Originally delivered on November 19, 1989
Readings: Malachi 3:19-20; Thessalonians 3:7-12; Luke 21: 5-19
In this week’s Gospel, we hear Fr. Healy’s anger and passion regarding the murder of fellow priest, Segundo Montes, S.J., in El Salvador just three days before the homily was delivered. He goes on to talk about what the financial realities were with Duquesne University and the Washington Office on Haiti. We are reminded that ten years earlier, Archbishop Oscar Romero was also murdered because he fought for the poor. He goes on to remind us that this week’s Gospel tells us that horrible things will happen, including death for some. Despite these things, we are called to bear witness and to stand up for our sisters and brothers. Indeed, we must bring light to every area of government and society where injustice exists. Are we willing to get into a little bit of trouble, in the name of Jesus?
Originally delivered on November 8, 1992
Readings: Maccabees 7:1-2, 9-14; Thessalonians 2:16 -3:5; Luke 20:27-38 or 20-27 , 34-38
How does our conscience shape our actions? Are we, like the seven sons and their mother from the Book of Maccabees, willing to die for what we believe? In today’s homily, we are reminded that we may have to take a stand for something which will become irrelevant at a later date. Nonetheless, in the moment, we are called to follow our conscience. We should pray dearly and act sincerely based on what our conscience tells us. On the issues of women priests, abortion, sexual orientation, divorce, and our economic systems, we must pray and ultimately follow our conscience.
Originally delivered on November 5, 1989
Readings: Wisdom 11:22 – 12:1; Thessalonians 1:11 -2:2; Luke 19: 1-10
The story of Zacchaeus, the wealthy tax collector and a short man, teaches us that we needn’t worry about things we cannot change, but rather change the things we can. We can waste time and energy trying to change things that we might view as a challenge or problem rather than seeing those challenges as gifts from God to be used to bring justice and dignity to all God’s people. In our collective diversity, God’s glory is made manifest.
Originally delivered on October 30, 1989
Readings: Sirach 35:12-14, 16-18; Paul to Timothy 4:6-8, 16-18; and Luke 18:9-14
Fr. Healy begins this homily by discussing the death of his beloved sister, Sally. Through the experience of Sally’s death, the Healy family gatthered to share favorite family stories, including who among the many Healy children, was the favorite. In today’s gospel we are reminded that the least among us are loved most by God. Furthermore, Fr. Healy reminds us that we are to be the one that shows the marginalized that God loves them. We must be God’s presence in this world to our brothers and sisters. Indeed, God demands this of us in our acts and deeds and we must lay aside our comparisons with others.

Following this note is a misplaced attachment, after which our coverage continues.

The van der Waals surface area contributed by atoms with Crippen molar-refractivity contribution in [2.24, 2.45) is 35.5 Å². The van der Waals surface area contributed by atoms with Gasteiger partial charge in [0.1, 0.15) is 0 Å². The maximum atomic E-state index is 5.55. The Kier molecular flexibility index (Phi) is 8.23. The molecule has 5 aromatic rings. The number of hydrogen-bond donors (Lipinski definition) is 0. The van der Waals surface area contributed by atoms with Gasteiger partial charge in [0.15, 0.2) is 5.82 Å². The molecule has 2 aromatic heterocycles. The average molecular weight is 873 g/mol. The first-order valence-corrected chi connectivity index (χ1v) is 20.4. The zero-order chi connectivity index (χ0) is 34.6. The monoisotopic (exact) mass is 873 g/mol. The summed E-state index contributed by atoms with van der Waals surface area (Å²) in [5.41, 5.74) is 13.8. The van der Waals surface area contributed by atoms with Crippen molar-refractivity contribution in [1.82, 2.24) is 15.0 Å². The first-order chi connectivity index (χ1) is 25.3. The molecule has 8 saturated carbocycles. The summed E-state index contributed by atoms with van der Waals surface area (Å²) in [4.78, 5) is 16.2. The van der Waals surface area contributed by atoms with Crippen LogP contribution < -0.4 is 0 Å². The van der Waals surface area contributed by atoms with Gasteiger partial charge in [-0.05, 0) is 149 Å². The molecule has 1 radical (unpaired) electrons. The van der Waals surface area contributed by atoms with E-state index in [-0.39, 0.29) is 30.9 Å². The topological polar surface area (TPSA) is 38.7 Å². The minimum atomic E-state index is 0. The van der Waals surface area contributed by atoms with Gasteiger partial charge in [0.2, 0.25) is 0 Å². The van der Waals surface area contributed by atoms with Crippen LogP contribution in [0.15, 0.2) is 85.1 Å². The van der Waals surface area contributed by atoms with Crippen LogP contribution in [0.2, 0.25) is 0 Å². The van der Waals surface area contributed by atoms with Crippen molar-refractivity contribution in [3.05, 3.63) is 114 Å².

Originally delivered on October 19, 1986
Readings: Exodus 17:8-13; Paul to Timothy 3:14 – 4:2; Luke 18:1-8
Prayer is always the lifting of the mind and thought with God. It is how we are in communion with God. But prayer is more than just formal prayers. Being in relationship with our brothers and sisters, especially those hurting and in pain, is how we give praise to our God that created us and also be a people in prayer. Whatever we do that is meant to harmonize us with God’s plan for us is prayer. In this week’s readings, we hear that even Moses’ arms needed support, just as we need others to help and support us.
Originally delivered on October 12, 1986
Readings: Kings 5:14-17; Paul to Timothy 2:8-13; Luke 17:11-19
There is no doubt about it — God can cure all human suffering, but His use of power is limited to opportunities to encourage our faith. The Scripture tells us that for the foreigners, God was willing to heal them, in order to help us to increase our faith and believe more in the Lord. We are called to grow in faith each day. We are reminded that in 1986, the similarities between lepresy and AIDS were so evident. Then, and now, we are called to be loving to all people just as Jesus loved the ten lepers in today’s Gospel. Our God is not merciful, but rather God is Mercy. In His image, we are called to bring love and compassion to all those suffering with human afflictions.
Originally delivered on October 8, 1989
Readings: Habakkuk 1:2-3, 2, 2-4; Paul to Timothy 1:6-8, 13-14; Luke 17:5-10
In today’s Gospel we hear of the importance of faith and confidence in God. The message in today’s liturgy is powerful and burdensome: the God in whom we believe, does not intervene in this world, but He gives us the strength for each of us to act to make the world a more just place. Fr. Healy cites several examples of individuals that worked to address issues of homelessness, AIDS, and sexism. We are called to do the same, but not for reward, but because faith is its own reward.